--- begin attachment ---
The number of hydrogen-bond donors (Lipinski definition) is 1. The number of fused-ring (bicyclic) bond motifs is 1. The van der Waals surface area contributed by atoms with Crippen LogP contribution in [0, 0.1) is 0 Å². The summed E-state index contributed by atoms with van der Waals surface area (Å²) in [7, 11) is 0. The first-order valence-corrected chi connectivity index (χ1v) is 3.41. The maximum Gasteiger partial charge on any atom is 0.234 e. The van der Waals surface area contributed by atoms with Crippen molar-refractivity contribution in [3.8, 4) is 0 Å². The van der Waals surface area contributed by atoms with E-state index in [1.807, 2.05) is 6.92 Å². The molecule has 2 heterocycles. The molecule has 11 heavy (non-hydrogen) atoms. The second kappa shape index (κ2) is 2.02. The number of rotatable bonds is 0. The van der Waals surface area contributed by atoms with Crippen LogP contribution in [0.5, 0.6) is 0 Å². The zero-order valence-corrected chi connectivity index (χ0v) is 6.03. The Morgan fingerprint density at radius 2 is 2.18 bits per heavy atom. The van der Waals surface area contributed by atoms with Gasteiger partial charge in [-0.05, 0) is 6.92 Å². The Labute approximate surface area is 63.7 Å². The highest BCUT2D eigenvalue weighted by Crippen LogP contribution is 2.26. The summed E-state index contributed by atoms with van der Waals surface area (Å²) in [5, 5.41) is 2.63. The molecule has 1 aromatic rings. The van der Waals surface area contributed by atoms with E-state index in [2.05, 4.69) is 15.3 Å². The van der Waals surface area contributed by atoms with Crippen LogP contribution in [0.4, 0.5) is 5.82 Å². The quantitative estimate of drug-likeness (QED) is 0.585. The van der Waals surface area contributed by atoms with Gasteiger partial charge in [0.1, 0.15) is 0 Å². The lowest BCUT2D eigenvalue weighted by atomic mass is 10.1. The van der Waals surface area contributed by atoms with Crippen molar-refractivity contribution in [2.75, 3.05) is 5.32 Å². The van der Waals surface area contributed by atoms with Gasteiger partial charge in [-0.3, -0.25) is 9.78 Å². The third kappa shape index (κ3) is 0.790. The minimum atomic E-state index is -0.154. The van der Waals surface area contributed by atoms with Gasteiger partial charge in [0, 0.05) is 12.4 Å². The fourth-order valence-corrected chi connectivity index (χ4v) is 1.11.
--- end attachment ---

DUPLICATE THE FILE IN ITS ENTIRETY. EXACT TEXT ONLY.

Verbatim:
The number of hydrogen-bond donors (Lipinski definition) is 1. The number of fused-ring (bicyclic) bond motifs is 1. The van der Waals surface area contributed by atoms with Crippen LogP contribution in [0, 0.1) is 0 Å². The summed E-state index contributed by atoms with van der Waals surface area (Å²) in [7, 11) is 0. The first-order valence-corrected chi connectivity index (χ1v) is 3.41. The maximum Gasteiger partial charge on any atom is 0.234 e. The van der Waals surface area contributed by atoms with Crippen molar-refractivity contribution in [3.8, 4) is 0 Å². The van der Waals surface area contributed by atoms with E-state index in [1.807, 2.05) is 6.92 Å². The molecule has 2 heterocycles. The molecule has 11 heavy (non-hydrogen) atoms. The second kappa shape index (κ2) is 2.02. The number of rotatable bonds is 0. The van der Waals surface area contributed by atoms with Crippen LogP contribution in [0.5, 0.6) is 0 Å². The zero-order valence-corrected chi connectivity index (χ0v) is 6.03. The Morgan fingerprint density at radius 2 is 2.18 bits per heavy atom. The van der Waals surface area contributed by atoms with Gasteiger partial charge in [-0.05, 0) is 6.92 Å². The Labute approximate surface area is 63.7 Å². The highest BCUT2D eigenvalue weighted by Crippen LogP contribution is 2.26. The summed E-state index contributed by atoms with van der Waals surface area (Å²) in [5, 5.41) is 2.63. The molecule has 1 aromatic rings. The van der Waals surface area contributed by atoms with E-state index in [2.05, 4.69) is 15.3 Å². The van der Waals surface area contributed by atoms with Crippen LogP contribution in [0.4, 0.5) is 5.82 Å². The quantitative estimate of drug-likeness (QED) is 0.585. The van der Waals surface area contributed by atoms with Gasteiger partial charge in [0.1, 0.15) is 0 Å². The lowest BCUT2D eigenvalue weighted by atomic mass is 10.1. The van der Waals surface area contributed by atoms with Crippen molar-refractivity contribution in [2.75, 3.05) is 5.32 Å². The van der Waals surface area contributed by atoms with Gasteiger partial charge in [-0.3, -0.25) is 9.78 Å². The third kappa shape index (κ3) is 0.790. The minimum atomic E-state index is -0.154. The van der Waals surface area contributed by atoms with Gasteiger partial charge in [0, 0.05) is 12.4 Å². The fourth-order valence-corrected chi connectivity index (χ4v) is 1.11.